Exposure to parasite in water containing the vector.


abdominal pain, coughing, diarrhea, fever, fatigue, enlargement of liver and spleen, dermatitis, itching

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Black Hole


Schistosomiasis itch

The dermatitis typical of the burrowing of the parasite, from the U.S. Department of Health and Human Services.

is a chronic parasitic disease endemic to freshwater areas of Asia, Africa and South America. Although it rarely causes death, it can result in cognitive development issues in children and puts adults at a higher risk of bladder cancer. The disease affects up to 200 million people and only malaria has greater monetary impact on the developing world.

The disease is caused by several species of fluke worms, each of which has an identical life cycle involving humans and fresh water snails. The parasite's eggs are found in the feces of infected humans. Once the feces reach water, the eggs hatch into free swimming worms which can burrow into the foot of a snail. The parasite uses the snail as a host to produce thousands of larvae. Those larvae are released back into the water, where they can burrow through the skin of humans that swim in the water. From there, the larvae move to the lungs and then to the liver. The fluke lives there off of red blood cells and produces thousands of eggs which are released into the bloodstream where they are small enough to pass though the wall of the intestines to be excreted in feces to start the life-cycle again.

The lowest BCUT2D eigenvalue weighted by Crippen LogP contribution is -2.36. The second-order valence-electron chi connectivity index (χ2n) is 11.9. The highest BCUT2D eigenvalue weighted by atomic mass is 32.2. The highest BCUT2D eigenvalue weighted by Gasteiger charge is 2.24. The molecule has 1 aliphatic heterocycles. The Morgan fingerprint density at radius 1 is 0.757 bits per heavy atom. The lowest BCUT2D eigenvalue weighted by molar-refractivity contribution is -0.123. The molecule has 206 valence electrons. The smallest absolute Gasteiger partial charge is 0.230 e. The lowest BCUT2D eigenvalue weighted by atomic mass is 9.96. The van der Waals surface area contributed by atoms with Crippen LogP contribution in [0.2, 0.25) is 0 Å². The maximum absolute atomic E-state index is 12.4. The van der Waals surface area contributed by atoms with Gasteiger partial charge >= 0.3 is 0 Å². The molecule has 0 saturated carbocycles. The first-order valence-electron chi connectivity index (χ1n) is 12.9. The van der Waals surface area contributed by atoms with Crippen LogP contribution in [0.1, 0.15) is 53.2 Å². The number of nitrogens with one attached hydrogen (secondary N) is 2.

Once infected, a person generally plays host to the parasite for their entire life.

The disease is usually diagnosed by finding the eggs in stool as the worm is only about 10mm long and is rarely found in the liver except post-mortem.

Modernization ironically allowed the disease to spread as dams and irrigation usually provided the snails with an excellent habitat. Although there is no vaccine for the parasite, the focus is on prevention by eliminating or treating the habitat of the snails that carry the disease. Treatment of the disease is an annual dose of praziquantel, which is also used as a preventative when the disease is common in a population.

The eggs of the parasite that do not reach the intestine can provoke a severe immune response. This immune response, rather than the eggs itself, are what usually appear as the symptoms of the disease. Cerebellar schistosomiasis delayed hypersensitivy allergy is a rare condition caused by a severe allergic reaction to the eggs or pieces of the eggs in the body.

Schistosomiasis at Wikipedia

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